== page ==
Imagine seeing bits of glass, rubber, or metal floating in a vial of medicine that is about to be injected into your arm. Small shards and scraps from the manufacturing process or storage containers sometimes creep into liquid-based therapeutics, posing significant health risks.1 The problem is that these particles are too tiny to be visible to the naked eye.

Protein therapeutics add another layer of complexity to the problem. Components in protein therapeutics may form aggregates in response to pharmaceutically-relevant time scales or under stress conditions. Prolonged storage, container choice, shipping and handling, changes in air, light, temperature, or changes in state from solid to liquid, which occurs during thawing, may induce the formation of subvisible protein aggregates.2 With so many possibilities for aggregation and particle contamination, it is no surprise that subvisible particle size ranges by over one million-fold!3

Scientists use manual microscopy and membrane...

Early generations of microscopy and volumetric technologies detect large particles ranging from 10 - 25 µm in size. However, even a submicron-sized aggregate can trigger an immune reaction that renders the protein activity of a drug inactive. In some cases, an immune reaction to a therapeutic version of a protein may even cross-react and neutralize the patient’s endogenous protein.2 Indeed, current research suggests that submicron-sized aggregates pose a greater threat for inducing unwanted immunological responses than larger aggregates.4

In addition to detecting particles in the 10 – 25 µm range, current regulatory guidelines encourage researchers to look for particles in the 2 - 10 µm range,5 which can be readily accomplished by many flow imaging microscopy platforms on the market. While optimal for detecting smaller subvisible particles in the 10 µm - 600 µm range, few flow imaging particle analyzers detect submicron particles.

In a recent study, scientists observed a decrease in the total number of subvisible particles after isothermal incubation. By observing the dynamics of both small and large subvisible particles, they determined that the decrease in particle number was due to a redistribution of abundant smaller particles into larger aggregates following incubation. This highlights the importance of simultaneously observing both submicron and micron-sized particles with a single instrument.1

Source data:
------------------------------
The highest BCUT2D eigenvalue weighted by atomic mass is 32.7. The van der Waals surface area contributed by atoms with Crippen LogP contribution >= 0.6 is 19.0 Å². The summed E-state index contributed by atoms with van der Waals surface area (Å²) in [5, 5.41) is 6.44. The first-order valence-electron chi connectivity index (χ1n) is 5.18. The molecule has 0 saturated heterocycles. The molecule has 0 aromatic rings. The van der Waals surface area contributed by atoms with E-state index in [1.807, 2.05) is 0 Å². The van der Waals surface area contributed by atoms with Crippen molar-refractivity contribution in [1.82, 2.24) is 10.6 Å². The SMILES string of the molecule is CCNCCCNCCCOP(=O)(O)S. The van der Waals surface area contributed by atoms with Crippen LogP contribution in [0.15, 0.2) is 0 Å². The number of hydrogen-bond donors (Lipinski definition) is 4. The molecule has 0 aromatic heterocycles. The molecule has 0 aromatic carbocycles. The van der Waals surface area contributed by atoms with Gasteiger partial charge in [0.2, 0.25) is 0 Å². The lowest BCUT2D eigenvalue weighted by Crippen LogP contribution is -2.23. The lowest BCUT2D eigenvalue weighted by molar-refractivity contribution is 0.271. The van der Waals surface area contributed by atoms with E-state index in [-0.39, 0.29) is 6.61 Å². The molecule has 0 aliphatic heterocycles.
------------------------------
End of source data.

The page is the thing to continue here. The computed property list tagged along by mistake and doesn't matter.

The FlowCam® Nano (Nano-Flow Imaging®) from Yokogawa Fluid Imaging is the first instrument of its kind to capture highly resolved images of both nano and micro particulates in drug suspensions, allowing researchers to simultaneously assess particle morphology and dynamics. Using FlowCam Nano, scientists can detect and visually characterize a broad range of subvisible particles from as large as 10 µm to as small as 300 nm. It is also sensitive enough to assess differences in colloidal stability of protein therapeutics in different formulations and conditions. The FlowCam® Nano provides a convenient and robust platform to visualize and evaluate a broad range of subvisible particles, enabling scientists to more accurately assess drug formulations and enhance therapeutic safety. 


  1. D. Chou, “The next frontier in subvisible particle analysis: new tools and opportunities,” BioPharma Asia: Manufacturing, 2020.
  2. J. F. Carpenter, “ Overlooking subvisible particles in therapeutic protein products: gaps that may compromise product quality,” Journal of Pharmaceutical Science, 98(4):1201-1205, 2009.
  3. S. K. Singh, et. al., “An industry perspective on the monitoring of subvisible particles as a quality attribute for protein therapeutics,” Journal of Pharmaceutical Science, 99:3302-3321, 2010.
  4. G. Kijanka, et. al., “Submicron size particles of a murine monoclonal antibody are more immunogenic than soluble oligomers or micron size particles upon subcutaneous administration in mice,” Journal of Pharmaceutical Sciences, 107(11):2847 – 2859, 2018. 
  5. S.K. Singh, et. al., “Particulate Matter in Sterile Parenteral Products,” in Sterile Product Development, eds. P. Kolhe, M. Shah, and N. Rathore, Vol. 6 of AAPS Advances in the Pharmaceutical Sciences Series. New York, NY: Springer, 2013.

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